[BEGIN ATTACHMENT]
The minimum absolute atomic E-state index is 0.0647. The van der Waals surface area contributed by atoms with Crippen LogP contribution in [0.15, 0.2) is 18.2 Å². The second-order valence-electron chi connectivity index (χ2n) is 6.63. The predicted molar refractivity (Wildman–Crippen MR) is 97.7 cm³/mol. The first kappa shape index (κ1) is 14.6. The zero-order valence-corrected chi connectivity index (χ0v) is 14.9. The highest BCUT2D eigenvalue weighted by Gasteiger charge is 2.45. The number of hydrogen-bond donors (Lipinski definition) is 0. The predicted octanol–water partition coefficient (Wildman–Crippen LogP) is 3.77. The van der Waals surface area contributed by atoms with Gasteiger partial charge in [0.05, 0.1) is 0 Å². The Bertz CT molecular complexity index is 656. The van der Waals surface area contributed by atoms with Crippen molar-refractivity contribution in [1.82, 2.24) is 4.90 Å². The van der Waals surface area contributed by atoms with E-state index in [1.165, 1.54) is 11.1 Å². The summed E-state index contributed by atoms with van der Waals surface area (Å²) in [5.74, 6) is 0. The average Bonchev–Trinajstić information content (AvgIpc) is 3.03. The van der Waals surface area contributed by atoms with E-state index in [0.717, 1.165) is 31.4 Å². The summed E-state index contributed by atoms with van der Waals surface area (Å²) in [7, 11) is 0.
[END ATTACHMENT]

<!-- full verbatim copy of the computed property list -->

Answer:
The minimum absolute atomic E-state index is 0.0647. The van der Waals surface area contributed by atoms with Crippen LogP contribution in [0.15, 0.2) is 18.2 Å². The second-order valence-electron chi connectivity index (χ2n) is 6.63. The predicted molar refractivity (Wildman–Crippen MR) is 97.7 cm³/mol. The first kappa shape index (κ1) is 14.6. The zero-order valence-corrected chi connectivity index (χ0v) is 14.9. The highest BCUT2D eigenvalue weighted by Gasteiger charge is 2.45. The number of hydrogen-bond donors (Lipinski definition) is 0. The predicted octanol–water partition coefficient (Wildman–Crippen LogP) is 3.77. The van der Waals surface area contributed by atoms with Gasteiger partial charge in [0.05, 0.1) is 0 Å². The Bertz CT molecular complexity index is 656. The van der Waals surface area contributed by atoms with Crippen molar-refractivity contribution in [1.82, 2.24) is 4.90 Å². The van der Waals surface area contributed by atoms with E-state index in [1.165, 1.54) is 11.1 Å². The summed E-state index contributed by atoms with van der Waals surface area (Å²) in [5.74, 6) is 0. The average Bonchev–Trinajstić information content (AvgIpc) is 3.03. The van der Waals surface area contributed by atoms with E-state index in [0.717, 1.165) is 31.4 Å². The summed E-state index contributed by atoms with van der Waals surface area (Å²) in [7, 11) is 0.